breaking the seal

Why bother?

Blogging’s dead, isn’t it?  Calcanis quit, hating the haters.  Arrington was pushed out by unreasonable expectations and expectoration.  The 250 have moved on to Twitter, where they are all already plotting to move off to the next big thing that you don’t know about.

So there’s no glory to gain here.  In fact, for me there’s only downside to exposure.  I’ve got a prominent role at a company that’s still climbing out of its hype cycle.  I’ll have to avoid some of the topics that I’m most familiar with, since I’m not going to say too much about my work.  And it’s not like I have a whole lot of interesting hobbies to fill the gap, notwithstanding a minor OCD compulsion to pick sentences out of The Great Gatsby.  This is just asking for ridicule.  So again:  Why bother?

The best answer I can give has to do with how I used to pick bars in New York.  This was more than a decade ago, but it’s probably still the same today:  When a hot new nightspot opens up in NYC, you can’t get in.  They put up the velvet ropes, celebs on the A-list get ushered past the line, the bouncers don’t let anyone in, so everyone else can only read the gossip rags about just how cool the place is.

But in less than a year or so, the hot new place isn’t so new or so hot anymore.  The A-list has moved on to the next place.  Now you can get in, but you probably don’t want to.  The place is stuffed with bridge-and-tunnel dorks, assorted Eurotrash, and other doofi who are overjoyed to stand where their favorite star stood just months ago, thrilled to wait in line to fight the crowd to catch the bartender to overpay for watery drinks.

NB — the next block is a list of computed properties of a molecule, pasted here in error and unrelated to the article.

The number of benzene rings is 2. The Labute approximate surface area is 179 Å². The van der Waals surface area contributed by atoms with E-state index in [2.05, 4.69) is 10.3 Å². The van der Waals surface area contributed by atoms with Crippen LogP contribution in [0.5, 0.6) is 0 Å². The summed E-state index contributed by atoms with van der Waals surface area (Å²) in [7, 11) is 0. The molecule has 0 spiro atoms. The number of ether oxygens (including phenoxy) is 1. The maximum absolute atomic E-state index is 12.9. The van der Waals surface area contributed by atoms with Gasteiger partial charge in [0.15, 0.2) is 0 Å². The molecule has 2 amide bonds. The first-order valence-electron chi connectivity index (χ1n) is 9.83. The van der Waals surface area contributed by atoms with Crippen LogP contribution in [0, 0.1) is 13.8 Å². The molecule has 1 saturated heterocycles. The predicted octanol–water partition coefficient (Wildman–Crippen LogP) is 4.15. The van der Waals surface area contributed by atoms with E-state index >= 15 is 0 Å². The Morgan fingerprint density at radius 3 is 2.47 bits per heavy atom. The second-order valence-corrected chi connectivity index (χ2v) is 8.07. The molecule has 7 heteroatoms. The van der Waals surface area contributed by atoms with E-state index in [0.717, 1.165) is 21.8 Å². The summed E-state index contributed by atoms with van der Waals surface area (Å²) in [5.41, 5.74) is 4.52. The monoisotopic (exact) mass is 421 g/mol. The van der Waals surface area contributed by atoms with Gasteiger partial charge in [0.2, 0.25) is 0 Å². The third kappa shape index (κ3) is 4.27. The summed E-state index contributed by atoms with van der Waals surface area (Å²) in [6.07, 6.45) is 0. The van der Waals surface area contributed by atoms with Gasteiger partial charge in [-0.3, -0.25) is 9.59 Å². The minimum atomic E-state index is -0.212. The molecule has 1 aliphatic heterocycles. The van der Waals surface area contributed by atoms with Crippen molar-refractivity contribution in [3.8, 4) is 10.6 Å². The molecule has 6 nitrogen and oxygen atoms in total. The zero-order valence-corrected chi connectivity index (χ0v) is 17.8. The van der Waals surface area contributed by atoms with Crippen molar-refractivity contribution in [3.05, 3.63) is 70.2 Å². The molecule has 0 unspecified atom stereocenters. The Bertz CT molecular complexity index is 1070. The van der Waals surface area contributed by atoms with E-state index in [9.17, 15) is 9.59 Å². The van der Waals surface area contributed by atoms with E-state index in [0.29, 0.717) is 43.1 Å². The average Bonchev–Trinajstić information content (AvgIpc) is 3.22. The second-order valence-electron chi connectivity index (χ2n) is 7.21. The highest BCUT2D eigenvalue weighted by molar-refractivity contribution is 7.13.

I developed this fine theory Temple Bar, at Lafayette and Houston in NYC.

I developed this fine theory at Temple Bar, at Lafayette and Houston in NYC.

Ah but then, but then . . . in another year or so, the doofi have moved on.  And the place has some good bones:  the owners invested some coin in this place, and it shows.  Good location, swank interior, broad top-shelf selection, attractive service.  They’ve fired the bouncers, mothballed the velvet ropes, and lowered their prices.  The status-seekers and tourists wouldn’t be caught dead in this place.  The locals are starting to check the place out, some are becoming regulars, and they’re a friendly, interesting group.  Now it’s a good time to go.

And that’s how I think of blogging now.  Well past its coolest days, but man it’s easy to get to, everything’s clean and works well, and you sure can’t complain about the price.

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One thought on “breaking the seal

  1. Pingback: ブログの時代は終わった、と踊らされたら日本の負け

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